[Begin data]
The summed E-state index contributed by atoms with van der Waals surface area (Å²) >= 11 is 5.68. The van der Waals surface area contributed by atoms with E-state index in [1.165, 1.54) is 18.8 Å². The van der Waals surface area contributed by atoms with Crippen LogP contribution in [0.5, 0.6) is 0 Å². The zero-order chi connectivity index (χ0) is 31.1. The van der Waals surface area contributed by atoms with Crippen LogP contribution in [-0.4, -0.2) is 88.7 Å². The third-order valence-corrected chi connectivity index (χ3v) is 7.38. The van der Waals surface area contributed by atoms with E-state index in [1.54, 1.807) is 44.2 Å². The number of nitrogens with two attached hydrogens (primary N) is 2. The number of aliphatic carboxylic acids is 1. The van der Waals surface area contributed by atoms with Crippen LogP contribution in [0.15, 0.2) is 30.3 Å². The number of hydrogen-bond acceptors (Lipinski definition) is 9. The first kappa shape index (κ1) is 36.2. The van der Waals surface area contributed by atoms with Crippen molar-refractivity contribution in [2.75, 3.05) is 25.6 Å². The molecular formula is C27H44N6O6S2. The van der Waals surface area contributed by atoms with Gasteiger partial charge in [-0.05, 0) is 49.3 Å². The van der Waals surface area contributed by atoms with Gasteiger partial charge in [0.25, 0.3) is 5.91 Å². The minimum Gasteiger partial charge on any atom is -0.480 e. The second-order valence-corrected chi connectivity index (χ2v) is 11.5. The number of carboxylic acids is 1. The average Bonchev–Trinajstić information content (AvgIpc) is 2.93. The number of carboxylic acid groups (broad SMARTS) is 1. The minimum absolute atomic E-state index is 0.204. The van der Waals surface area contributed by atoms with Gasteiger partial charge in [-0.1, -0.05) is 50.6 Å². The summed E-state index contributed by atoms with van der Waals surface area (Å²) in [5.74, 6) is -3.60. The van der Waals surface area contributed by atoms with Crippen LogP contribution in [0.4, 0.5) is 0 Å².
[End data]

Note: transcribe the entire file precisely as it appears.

The summed E-state index contributed by atoms with van der Waals surface area (Å²) >= 11 is 5.68. The van der Waals surface area contributed by atoms with E-state index in [1.165, 1.54) is 18.8 Å². The van der Waals surface area contributed by atoms with Crippen LogP contribution in [0.5, 0.6) is 0 Å². The zero-order chi connectivity index (χ0) is 31.1. The van der Waals surface area contributed by atoms with Crippen LogP contribution in [-0.4, -0.2) is 88.7 Å². The third-order valence-corrected chi connectivity index (χ3v) is 7.38. The van der Waals surface area contributed by atoms with E-state index in [1.54, 1.807) is 44.2 Å². The number of nitrogens with two attached hydrogens (primary N) is 2. The number of aliphatic carboxylic acids is 1. The van der Waals surface area contributed by atoms with Crippen LogP contribution in [0.15, 0.2) is 30.3 Å². The number of hydrogen-bond acceptors (Lipinski definition) is 9. The first kappa shape index (κ1) is 36.2. The van der Waals surface area contributed by atoms with Crippen molar-refractivity contribution in [2.75, 3.05) is 25.6 Å². The molecular formula is C27H44N6O6S2. The van der Waals surface area contributed by atoms with Gasteiger partial charge in [-0.05, 0) is 49.3 Å². The van der Waals surface area contributed by atoms with Gasteiger partial charge in [0.25, 0.3) is 5.91 Å². The minimum Gasteiger partial charge on any atom is -0.480 e. The second-order valence-corrected chi connectivity index (χ2v) is 11.5. The number of carboxylic acids is 1. The average Bonchev–Trinajstić information content (AvgIpc) is 2.93. The number of carboxylic acid groups (broad SMARTS) is 1. The minimum absolute atomic E-state index is 0.204. The van der Waals surface area contributed by atoms with Gasteiger partial charge in [-0.1, -0.05) is 50.6 Å². The summed E-state index contributed by atoms with van der Waals surface area (Å²) in [5.74, 6) is -3.60. The van der Waals surface area contributed by atoms with Crippen LogP contribution in [0.4, 0.5) is 0 Å².